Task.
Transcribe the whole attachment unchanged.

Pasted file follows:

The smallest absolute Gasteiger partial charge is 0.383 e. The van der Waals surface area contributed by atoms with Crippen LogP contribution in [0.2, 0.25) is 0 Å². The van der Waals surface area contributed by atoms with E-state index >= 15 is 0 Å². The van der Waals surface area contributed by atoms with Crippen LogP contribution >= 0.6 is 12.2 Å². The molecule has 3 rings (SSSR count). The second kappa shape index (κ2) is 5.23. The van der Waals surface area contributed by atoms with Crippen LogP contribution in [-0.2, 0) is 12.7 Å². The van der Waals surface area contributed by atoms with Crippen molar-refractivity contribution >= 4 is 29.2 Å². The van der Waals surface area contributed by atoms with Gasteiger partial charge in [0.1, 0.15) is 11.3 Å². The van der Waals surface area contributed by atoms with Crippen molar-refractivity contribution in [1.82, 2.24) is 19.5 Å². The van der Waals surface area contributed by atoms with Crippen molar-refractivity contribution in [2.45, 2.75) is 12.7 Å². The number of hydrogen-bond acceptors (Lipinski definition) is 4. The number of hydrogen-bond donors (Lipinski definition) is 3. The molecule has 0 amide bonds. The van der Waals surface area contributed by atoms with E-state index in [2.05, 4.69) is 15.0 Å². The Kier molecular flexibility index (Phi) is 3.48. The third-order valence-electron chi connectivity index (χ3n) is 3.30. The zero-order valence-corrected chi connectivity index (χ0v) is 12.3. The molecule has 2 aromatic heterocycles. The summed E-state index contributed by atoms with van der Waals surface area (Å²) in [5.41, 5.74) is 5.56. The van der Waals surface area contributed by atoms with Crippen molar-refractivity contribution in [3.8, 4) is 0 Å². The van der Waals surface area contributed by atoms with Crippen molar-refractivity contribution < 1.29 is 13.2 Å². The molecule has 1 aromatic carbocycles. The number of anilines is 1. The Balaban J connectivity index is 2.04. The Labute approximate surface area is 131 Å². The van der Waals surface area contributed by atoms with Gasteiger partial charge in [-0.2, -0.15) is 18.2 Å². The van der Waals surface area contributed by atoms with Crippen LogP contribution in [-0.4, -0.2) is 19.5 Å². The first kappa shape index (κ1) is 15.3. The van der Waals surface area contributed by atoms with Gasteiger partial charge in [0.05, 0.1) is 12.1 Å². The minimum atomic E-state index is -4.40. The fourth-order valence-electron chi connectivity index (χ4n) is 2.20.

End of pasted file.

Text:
The smallest absolute Gasteiger partial charge is 0.383 e. The van der Waals surface area contributed by atoms with Crippen LogP contribution in [0.2, 0.25) is 0 Å². The van der Waals surface area contributed by atoms with E-state index >= 15 is 0 Å². The van der Waals surface area contributed by atoms with Crippen LogP contribution >= 0.6 is 12.2 Å². The molecule has 3 rings (SSSR count). The second kappa shape index (κ2) is 5.23. The van der Waals surface area contributed by atoms with Crippen LogP contribution in [-0.2, 0) is 12.7 Å². The van der Waals surface area contributed by atoms with Crippen molar-refractivity contribution >= 4 is 29.2 Å². The van der Waals surface area contributed by atoms with Gasteiger partial charge in [0.1, 0.15) is 11.3 Å². The van der Waals surface area contributed by atoms with Crippen molar-refractivity contribution in [1.82, 2.24) is 19.5 Å². The van der Waals surface area contributed by atoms with Crippen molar-refractivity contribution in [2.45, 2.75) is 12.7 Å². The number of hydrogen-bond acceptors (Lipinski definition) is 4. The number of hydrogen-bond donors (Lipinski definition) is 3. The molecule has 0 amide bonds. The van der Waals surface area contributed by atoms with E-state index in [2.05, 4.69) is 15.0 Å². The Kier molecular flexibility index (Phi) is 3.48. The third-order valence-electron chi connectivity index (χ3n) is 3.30. The zero-order valence-corrected chi connectivity index (χ0v) is 12.3. The molecule has 2 aromatic heterocycles. The summed E-state index contributed by atoms with van der Waals surface area (Å²) in [5.41, 5.74) is 5.56. The van der Waals surface area contributed by atoms with Crippen molar-refractivity contribution in [3.8, 4) is 0 Å². The van der Waals surface area contributed by atoms with Crippen molar-refractivity contribution < 1.29 is 13.2 Å². The molecule has 1 aromatic carbocycles. The number of anilines is 1. The Balaban J connectivity index is 2.04. The Labute approximate surface area is 131 Å². The van der Waals surface area contributed by atoms with Gasteiger partial charge in [-0.2, -0.15) is 18.2 Å². The van der Waals surface area contributed by atoms with Crippen LogP contribution in [-0.4, -0.2) is 19.5 Å². The first kappa shape index (κ1) is 15.3. The van der Waals surface area contributed by atoms with Gasteiger partial charge in [0.05, 0.1) is 12.1 Å². The minimum atomic E-state index is -4.40. The fourth-order valence-electron chi connectivity index (χ4n) is 2.20.